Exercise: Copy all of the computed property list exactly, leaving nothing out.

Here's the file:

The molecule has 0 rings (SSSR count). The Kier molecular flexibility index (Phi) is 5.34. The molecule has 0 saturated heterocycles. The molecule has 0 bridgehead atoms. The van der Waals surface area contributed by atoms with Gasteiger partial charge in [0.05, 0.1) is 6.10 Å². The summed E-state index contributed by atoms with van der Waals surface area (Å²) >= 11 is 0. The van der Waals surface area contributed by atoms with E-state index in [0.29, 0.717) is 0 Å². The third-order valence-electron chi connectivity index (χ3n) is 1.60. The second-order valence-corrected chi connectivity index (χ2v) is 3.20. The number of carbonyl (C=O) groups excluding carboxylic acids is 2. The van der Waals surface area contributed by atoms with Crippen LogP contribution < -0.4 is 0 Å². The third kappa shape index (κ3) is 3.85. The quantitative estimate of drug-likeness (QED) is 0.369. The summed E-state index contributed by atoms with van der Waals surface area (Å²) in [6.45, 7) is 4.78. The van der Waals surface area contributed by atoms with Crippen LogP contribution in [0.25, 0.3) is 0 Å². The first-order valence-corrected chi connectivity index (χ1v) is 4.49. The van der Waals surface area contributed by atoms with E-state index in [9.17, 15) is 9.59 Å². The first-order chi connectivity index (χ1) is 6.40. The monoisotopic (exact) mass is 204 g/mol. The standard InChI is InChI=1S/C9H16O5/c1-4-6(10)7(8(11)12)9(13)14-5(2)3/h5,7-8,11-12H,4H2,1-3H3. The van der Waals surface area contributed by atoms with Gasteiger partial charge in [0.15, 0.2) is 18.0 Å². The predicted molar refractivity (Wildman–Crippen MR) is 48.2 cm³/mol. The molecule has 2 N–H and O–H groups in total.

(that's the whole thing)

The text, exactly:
The molecule has 0 rings (SSSR count). The Kier molecular flexibility index (Phi) is 5.34. The molecule has 0 saturated heterocycles. The molecule has 0 bridgehead atoms. The van der Waals surface area contributed by atoms with Gasteiger partial charge in [0.05, 0.1) is 6.10 Å². The summed E-state index contributed by atoms with van der Waals surface area (Å²) >= 11 is 0. The van der Waals surface area contributed by atoms with E-state index in [0.29, 0.717) is 0 Å². The third-order valence-electron chi connectivity index (χ3n) is 1.60. The second-order valence-corrected chi connectivity index (χ2v) is 3.20. The number of carbonyl (C=O) groups excluding carboxylic acids is 2. The van der Waals surface area contributed by atoms with Crippen LogP contribution < -0.4 is 0 Å². The third kappa shape index (κ3) is 3.85. The quantitative estimate of drug-likeness (QED) is 0.369. The summed E-state index contributed by atoms with van der Waals surface area (Å²) in [6.45, 7) is 4.78. The van der Waals surface area contributed by atoms with Crippen LogP contribution in [0.25, 0.3) is 0 Å². The first-order valence-corrected chi connectivity index (χ1v) is 4.49. The van der Waals surface area contributed by atoms with E-state index in [9.17, 15) is 9.59 Å². The first-order chi connectivity index (χ1) is 6.40. The monoisotopic (exact) mass is 204 g/mol. The standard InChI is InChI=1S/C9H16O5/c1-4-6(10)7(8(11)12)9(13)14-5(2)3/h5,7-8,11-12H,4H2,1-3H3. The van der Waals surface area contributed by atoms with Gasteiger partial charge in [0.15, 0.2) is 18.0 Å². The predicted molar refractivity (Wildman–Crippen MR) is 48.2 cm³/mol. The molecule has 2 N–H and O–H groups in total.